Tell Nonso That We Are Looking For Him
Her lips are moving; Her face is wet. The oil lamp is on the table. She can smell smoke in the air. Her hand quakes over the paper, spilling words. Some live, others are impaled by straight lines. There are many lines, some straight, others crooked. The shadows flood every corner of the room; shadows from Mama bed, from Lotanna `s chair. They flicker in the light of the oil lamp. A heaviness constricts her heart and flood her eyes with fury: A volcano of it. The magma flows in her hands and, drip wordily onto the paper. More rows are filled on the paper, then more straight lines drawn. Mama makes an effort to raise her head, but it falls back again. A wheezing sound escapes from her nostrils and fills Lotanna `s ears with agony causing her hand to run over the paper again and write what Mama is saying through breaths snatched through clogged airways.
Outside brightness flashes momentarily. Then darkness, then brightness again. Lotanna hears a loud sound from high up. Outside . She hears it again. It swallows up every other sound. The temperature of the room drops. Through the window there is yet another flash of brightness.
“Tell him that we have seen three yam seasons ,”Mama says, “ Tell him that Adanna and Nnadi are now one and have two children; tell him that Ndubuisi is seeking your hand; tell him that it is only one piece of land that is left in his name; tell him that this cough is wasting me.”
Mama has grown thinner. Her once strong, clear voice which affectionately fastened on the stresses of Lotanna `s name now struggles to string words together. Her drugs are in a plastic container near her pillow, yet she coughs on breathing with difficulty
Three years ago fate pulled Okolobia down from the endless height of a palm tree. When he was found, his half-full keg of palm wine was lying close to his body on the ground near stones soaked with blood. Nonso had become the only man in the family.
If Mama lives, there may yet be money for Lotanna `s WASSCE sometime next year. She will do anything to take the examination that ends secondary school and gives students the lottery ticket of university education. Ndubuisi already paid a visit to wish Mama quick recovery and to say he would return with his people
Lotanna hopes Nonso will respond to the letter as if it were a summons of court; Hopefully, he will come and Mama`s cough and heartache will dry up; Hopefully, he will take a wife and their lineage will linger a little longer. Hope.
Hope reduces the constriction in her heart. The pen feels lighter in her hands; the paper is clearer. The room grows warmer. Hope.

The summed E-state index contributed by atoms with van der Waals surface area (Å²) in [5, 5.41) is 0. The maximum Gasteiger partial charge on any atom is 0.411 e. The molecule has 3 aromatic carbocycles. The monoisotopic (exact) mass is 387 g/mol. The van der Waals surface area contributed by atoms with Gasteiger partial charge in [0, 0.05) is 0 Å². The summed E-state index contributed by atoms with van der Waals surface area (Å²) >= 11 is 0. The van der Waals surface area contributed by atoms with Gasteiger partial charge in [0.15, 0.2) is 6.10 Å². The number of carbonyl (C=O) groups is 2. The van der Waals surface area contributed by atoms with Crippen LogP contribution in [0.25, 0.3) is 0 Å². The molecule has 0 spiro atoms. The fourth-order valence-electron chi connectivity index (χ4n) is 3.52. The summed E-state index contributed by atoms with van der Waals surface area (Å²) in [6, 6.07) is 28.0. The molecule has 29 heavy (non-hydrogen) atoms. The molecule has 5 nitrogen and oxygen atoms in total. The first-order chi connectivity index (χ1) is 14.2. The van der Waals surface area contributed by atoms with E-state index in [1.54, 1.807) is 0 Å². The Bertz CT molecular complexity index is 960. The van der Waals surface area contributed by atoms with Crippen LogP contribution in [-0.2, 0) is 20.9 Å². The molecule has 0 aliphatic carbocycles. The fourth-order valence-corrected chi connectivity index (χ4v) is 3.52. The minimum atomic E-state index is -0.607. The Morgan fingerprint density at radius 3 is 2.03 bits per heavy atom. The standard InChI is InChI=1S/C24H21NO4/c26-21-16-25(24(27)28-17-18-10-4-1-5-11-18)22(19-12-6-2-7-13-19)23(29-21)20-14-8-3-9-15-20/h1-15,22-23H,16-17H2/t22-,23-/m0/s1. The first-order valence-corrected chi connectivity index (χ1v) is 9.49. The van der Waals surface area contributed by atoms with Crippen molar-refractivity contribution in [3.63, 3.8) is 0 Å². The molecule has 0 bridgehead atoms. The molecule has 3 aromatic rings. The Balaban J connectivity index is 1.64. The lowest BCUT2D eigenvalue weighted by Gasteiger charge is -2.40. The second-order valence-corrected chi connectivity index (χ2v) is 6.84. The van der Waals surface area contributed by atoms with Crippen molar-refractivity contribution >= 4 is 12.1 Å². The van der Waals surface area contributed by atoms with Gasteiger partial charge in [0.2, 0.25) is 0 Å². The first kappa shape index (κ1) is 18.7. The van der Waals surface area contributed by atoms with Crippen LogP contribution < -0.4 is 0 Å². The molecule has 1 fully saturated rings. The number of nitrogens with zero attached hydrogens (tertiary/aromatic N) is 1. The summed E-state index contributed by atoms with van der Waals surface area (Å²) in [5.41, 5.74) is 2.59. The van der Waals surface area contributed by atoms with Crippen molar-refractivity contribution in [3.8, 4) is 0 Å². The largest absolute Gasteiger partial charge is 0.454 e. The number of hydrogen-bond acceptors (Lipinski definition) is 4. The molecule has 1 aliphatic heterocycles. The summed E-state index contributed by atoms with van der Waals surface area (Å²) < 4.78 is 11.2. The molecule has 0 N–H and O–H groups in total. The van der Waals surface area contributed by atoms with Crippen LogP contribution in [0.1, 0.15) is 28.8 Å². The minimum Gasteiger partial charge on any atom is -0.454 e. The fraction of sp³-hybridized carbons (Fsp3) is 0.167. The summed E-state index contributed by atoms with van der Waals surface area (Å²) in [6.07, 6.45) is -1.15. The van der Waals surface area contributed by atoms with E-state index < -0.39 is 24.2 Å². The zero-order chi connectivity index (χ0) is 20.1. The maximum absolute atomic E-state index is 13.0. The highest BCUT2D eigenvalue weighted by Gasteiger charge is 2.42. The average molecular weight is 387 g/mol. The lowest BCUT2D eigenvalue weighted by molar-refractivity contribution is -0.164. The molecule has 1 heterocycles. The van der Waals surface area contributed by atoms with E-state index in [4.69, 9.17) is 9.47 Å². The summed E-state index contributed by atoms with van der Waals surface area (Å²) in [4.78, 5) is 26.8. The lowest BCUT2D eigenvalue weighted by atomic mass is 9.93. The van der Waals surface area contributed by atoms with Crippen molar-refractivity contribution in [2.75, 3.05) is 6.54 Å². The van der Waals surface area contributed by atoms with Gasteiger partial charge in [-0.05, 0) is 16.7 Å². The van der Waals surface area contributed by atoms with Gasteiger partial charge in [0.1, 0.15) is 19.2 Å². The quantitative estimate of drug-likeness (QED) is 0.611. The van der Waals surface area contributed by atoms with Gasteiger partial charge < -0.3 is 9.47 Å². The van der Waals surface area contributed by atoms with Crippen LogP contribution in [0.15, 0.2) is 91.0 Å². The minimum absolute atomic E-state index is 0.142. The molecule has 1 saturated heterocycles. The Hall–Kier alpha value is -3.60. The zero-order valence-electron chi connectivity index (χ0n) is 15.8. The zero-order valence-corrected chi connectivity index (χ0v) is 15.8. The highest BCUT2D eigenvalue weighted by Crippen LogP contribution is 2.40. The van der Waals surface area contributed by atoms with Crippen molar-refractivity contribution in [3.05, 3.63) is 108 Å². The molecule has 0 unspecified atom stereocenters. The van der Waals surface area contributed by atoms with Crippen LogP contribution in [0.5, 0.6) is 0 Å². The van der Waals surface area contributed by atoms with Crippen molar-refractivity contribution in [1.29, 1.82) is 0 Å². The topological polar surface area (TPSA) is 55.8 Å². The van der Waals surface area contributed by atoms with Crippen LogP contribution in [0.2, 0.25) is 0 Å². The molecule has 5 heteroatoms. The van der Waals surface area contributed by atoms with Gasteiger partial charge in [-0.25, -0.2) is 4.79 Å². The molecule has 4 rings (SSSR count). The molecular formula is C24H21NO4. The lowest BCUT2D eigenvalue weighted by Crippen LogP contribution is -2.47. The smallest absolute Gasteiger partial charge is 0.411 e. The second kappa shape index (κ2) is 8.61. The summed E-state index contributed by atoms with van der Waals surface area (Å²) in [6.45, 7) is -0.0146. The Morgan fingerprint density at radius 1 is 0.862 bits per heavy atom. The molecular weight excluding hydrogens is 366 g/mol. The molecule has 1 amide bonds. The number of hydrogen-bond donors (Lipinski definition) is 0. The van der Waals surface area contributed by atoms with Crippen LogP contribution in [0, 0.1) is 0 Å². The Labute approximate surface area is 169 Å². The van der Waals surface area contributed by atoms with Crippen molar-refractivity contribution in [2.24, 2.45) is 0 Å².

“Tell him that Dumebi is married to a man who wears shiny clothes and drives an expensive car from Onitsha; tell him that Chigozie came from the city and bought three lands and went back with two boys; tell him that Obinna has gone to Ogidi to live with Chief Arinze who sells building materials; tell him that Igwe Dike`s Ofalla is this year; tell him that Obioma , Adaku `s daughter now has pointed breasts and men are visiting her father; tell him that here in Abagana we now have water coming from pipes ; tell him that the last time it rained, a puddle of water pooled in his father`s room.”
Lotanna turns to the third page. Its edges are wet.
The words of the letter cause a burning sensation in Nonso`s eyes. His vision blurs. He dabs at his eyes.
The early morning sun streaming in through the window bounces off the bathroom`s tiles and walls and mirrors. Some of the sun light comes off Shirley`s tube of shampoo.
The letter is rumpled. It is torn in some places. Words about Adanna , Lotanna and Mama burn holes through Nonso `s heart. From the three pages of the letter, hands from home wave at him. Frantically .
Adanna is now a mother. And a wife. A keg of palm wine, a sum of money, kolanut, wrappers, goats are about to be brought on Lotanna`s head.
He dabs at his eyes again. His friend, Chigozie now has lands and boys he is training. Mama is growing weaker from the cough.
The top of the letter is blurred. Nonso can only see November 13, 2017.Six months ago. Has Mama survived the six months? Is Lotanna yet unmarried; Has the leaking roof finally caved in?
Are they tired of waiting for him? He has enough money to replace the lands his absence made his uncle take away. Three years ago, he left Abagana with his two shirts and two trousers tucked into a nylon bag in pursuit of greener pastures. Now , while the pastures here have stayed lush and green, the fields in Abagana are wilting under the harmattan of his absence.
The call from home is shrill. He can hear it. It is not only because it is contained in a letter written in the hand of his seventeen-year-old youngest sister, it is also because it was spat out of Mama`s cough. He has had reminders to go home in the last three years, mostly from his heart, sometimes from his memory. But this letter is rumpled with nostalgia: a siren from Abagana, invoking the return of all her children. Our roof is leaking, We are looking for you. He can hear Mama`s voice strangled by cough, calling him to come home to her warm embrace, to her deeply felt words; to her thoroughly cooked food; to her fierce motherhood; to her solicitous maternal plans for him. He can see Lotanna `s trembling hands as they beckon to a brother she has not seen in three years; He can feel the dark power of the recurrent cough that has terrorized Mama and her family since he was a child. At least, since father died. They all always suspected the cough was from an enemy`s juju. This letter is defiant of that cough. Lotanna wrote that Mama tells me all I write in this letter. Someone who knows Mama and Lotanna knows where Nonso is. It is not Emeka; the man who brought him and two others to Tel Aviv three years ago slumped and died that same year. It was alleged that juju, the terror of all African diapora , followed him from home and killed him. He died leaving Nonso , Djibril who is a Senegalese, and Kofi who is Ghanaian, but surprisingly fair-skinned, to find their feet in a foreign land; to fend for themselves. In the blink of bewildered eyes, they had found themselves trapped on foreign soil. Dread of the squalor first encountered in Tel Aviv had been easily weaker than the dread of the idea of going back to Nigeria, Senegal and Ghana without making it, with their poor tails between their weary legs. They had chosen to confront survival in a foreign land with heads without roofs; hands without funds, but hearts flaring with hope – the kind of hope that emerged in the face of the ends of adversity and worked miracles. They had quickly found a community like the ones they left at home: many young African men praying for crumbs to drop off Jewish tables.